By: Jessica Petteys ’24
This summer, I was able to work in the Washington County Family Court because of the generous donations from Suzanne Tomkins and the other University at Buffalo School of Law Summer Public Interest Funding & Fellowship Program donors. I would like to extend my gratitude to everyone who has donated to the the Suzanne E. Tomkins Women, Children, & Social Justice Advocacy Fellowship.
Suzanne E. Tomkins has dedicated her life to domestic violence advocacy. She started the Domestic Violence Task Force (DVTF) at UB School of Law in 1990, founded the Women, Children & Social Justice Clinic (now known as the Family Violence and Women’s Rights Clinic), and worked as an advocate in Buffalo and throughout the world in places like Ukraine and Russia. Tomkins’s goal was to leave a legacy of next-generation advocates to work against domestic violence. The summer fellowship allows her to do just that. I think she will be happy knowing that the Advocacy Fellowship Award was put to good use and students continue to help the Buffalo community and other NY communities like Washington county.
This summer, I realized that change starts at the ground level, and it is not always governors and presidents making the significant changes in the world. This summer, my internship provided me with the opportunity to write a decision that granted a final order of protection for a minor in New York State. This child is now safe because of Suzanne E. Tomkins’ fellowship.
Stopping domestic violence on an individual basis starts locally at the supreme court level with an order of protection. An order of protection ensures that the respondent cannot come in contact with the petitioner. For example, if a husband enters a gas station and his wife, who has an order of protection against him, is there, he must leave. A temporary order of protection is issued the day a petition is filled and usually lasts for the length of the trial. However, a judge grants a final order of protection only if he or she finds that there was a family offense.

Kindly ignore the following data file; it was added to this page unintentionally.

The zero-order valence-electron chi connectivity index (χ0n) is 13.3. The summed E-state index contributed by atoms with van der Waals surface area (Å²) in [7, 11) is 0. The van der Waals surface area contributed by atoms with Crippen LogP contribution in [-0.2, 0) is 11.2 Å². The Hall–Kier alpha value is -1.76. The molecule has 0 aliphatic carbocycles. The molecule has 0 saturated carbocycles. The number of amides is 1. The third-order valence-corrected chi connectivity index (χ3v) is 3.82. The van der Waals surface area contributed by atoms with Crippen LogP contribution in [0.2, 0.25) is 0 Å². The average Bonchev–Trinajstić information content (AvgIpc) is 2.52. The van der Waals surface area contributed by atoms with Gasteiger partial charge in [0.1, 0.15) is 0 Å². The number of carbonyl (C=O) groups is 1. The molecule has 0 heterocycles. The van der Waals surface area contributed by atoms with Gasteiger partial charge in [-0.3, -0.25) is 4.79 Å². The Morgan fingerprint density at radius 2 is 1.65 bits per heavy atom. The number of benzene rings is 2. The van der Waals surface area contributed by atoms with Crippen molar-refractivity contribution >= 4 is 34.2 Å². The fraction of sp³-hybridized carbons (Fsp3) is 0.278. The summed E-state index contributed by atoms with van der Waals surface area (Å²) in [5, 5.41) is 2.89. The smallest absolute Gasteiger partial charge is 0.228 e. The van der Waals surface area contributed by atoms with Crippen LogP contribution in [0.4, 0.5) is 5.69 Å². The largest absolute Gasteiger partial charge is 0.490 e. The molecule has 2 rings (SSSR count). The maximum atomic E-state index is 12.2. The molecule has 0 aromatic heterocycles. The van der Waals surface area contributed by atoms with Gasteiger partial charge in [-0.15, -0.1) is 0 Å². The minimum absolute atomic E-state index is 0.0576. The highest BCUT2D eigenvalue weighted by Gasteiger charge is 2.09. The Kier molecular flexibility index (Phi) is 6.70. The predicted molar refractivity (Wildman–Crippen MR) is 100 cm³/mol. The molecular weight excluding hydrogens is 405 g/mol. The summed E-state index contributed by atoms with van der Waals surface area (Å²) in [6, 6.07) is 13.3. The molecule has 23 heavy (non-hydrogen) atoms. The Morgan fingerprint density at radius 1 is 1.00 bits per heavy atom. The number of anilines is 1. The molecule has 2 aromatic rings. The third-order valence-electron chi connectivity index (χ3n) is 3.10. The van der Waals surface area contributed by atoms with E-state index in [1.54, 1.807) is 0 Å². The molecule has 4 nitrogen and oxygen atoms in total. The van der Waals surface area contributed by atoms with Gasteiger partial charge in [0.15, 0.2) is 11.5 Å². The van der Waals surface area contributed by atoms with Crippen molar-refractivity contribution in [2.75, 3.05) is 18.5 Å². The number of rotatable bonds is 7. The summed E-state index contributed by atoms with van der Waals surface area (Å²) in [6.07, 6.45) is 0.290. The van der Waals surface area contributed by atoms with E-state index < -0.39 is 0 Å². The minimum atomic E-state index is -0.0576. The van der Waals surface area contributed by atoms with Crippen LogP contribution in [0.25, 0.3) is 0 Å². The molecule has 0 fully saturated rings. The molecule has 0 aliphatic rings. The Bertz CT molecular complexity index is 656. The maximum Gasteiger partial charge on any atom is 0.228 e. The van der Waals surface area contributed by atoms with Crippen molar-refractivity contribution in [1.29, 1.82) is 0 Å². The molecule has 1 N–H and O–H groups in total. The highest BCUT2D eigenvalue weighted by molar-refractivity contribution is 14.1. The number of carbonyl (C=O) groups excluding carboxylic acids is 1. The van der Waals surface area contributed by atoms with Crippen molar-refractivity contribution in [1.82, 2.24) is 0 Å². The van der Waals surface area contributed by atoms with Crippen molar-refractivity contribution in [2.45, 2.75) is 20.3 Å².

This summer, our chambers received a case in which the judge ruled that there was a not family offense. For weeks, I researched family offenses. At first glance, it was a tough case and appeared to go either way. However, I remember getting to a point in my research where I said to myself, “I don’t think there is any way that I could write this paper without saying that there was a family offense.” Thus, I wrote my memorandum, which was abundant with evidence and law. It ultimately convinced the judge that there was a family offense, which allowed for a much-needed order of protection.
Tomkins’s work in Buffalo continues to have a domino effect on preventing domestic violence worldwide. Without the 2022 Suzanne Tomkins Women, Children, & Social Justice Advocacy Fellowship Award, I would not have been able to work for the family court, and the child we helped could have still been in a dangerous situation.
Name: Jessica Petteys ’24
Name of Fellowship: Suzanne E. Tomkins Women, Children, & Social Justice Advocacy Fellowship
Placement: Washington County (NY) Family Court
Location: Fort Edward, NY
One important lesson I have learned from this fellowship: “This summer, I realized that change starts at the ground level, and it is not always governors and presidents making the significant changes in the world. This summer, my internship provided me with the opportunity to write a decision that granted a final order of protection for a minor in New York State.”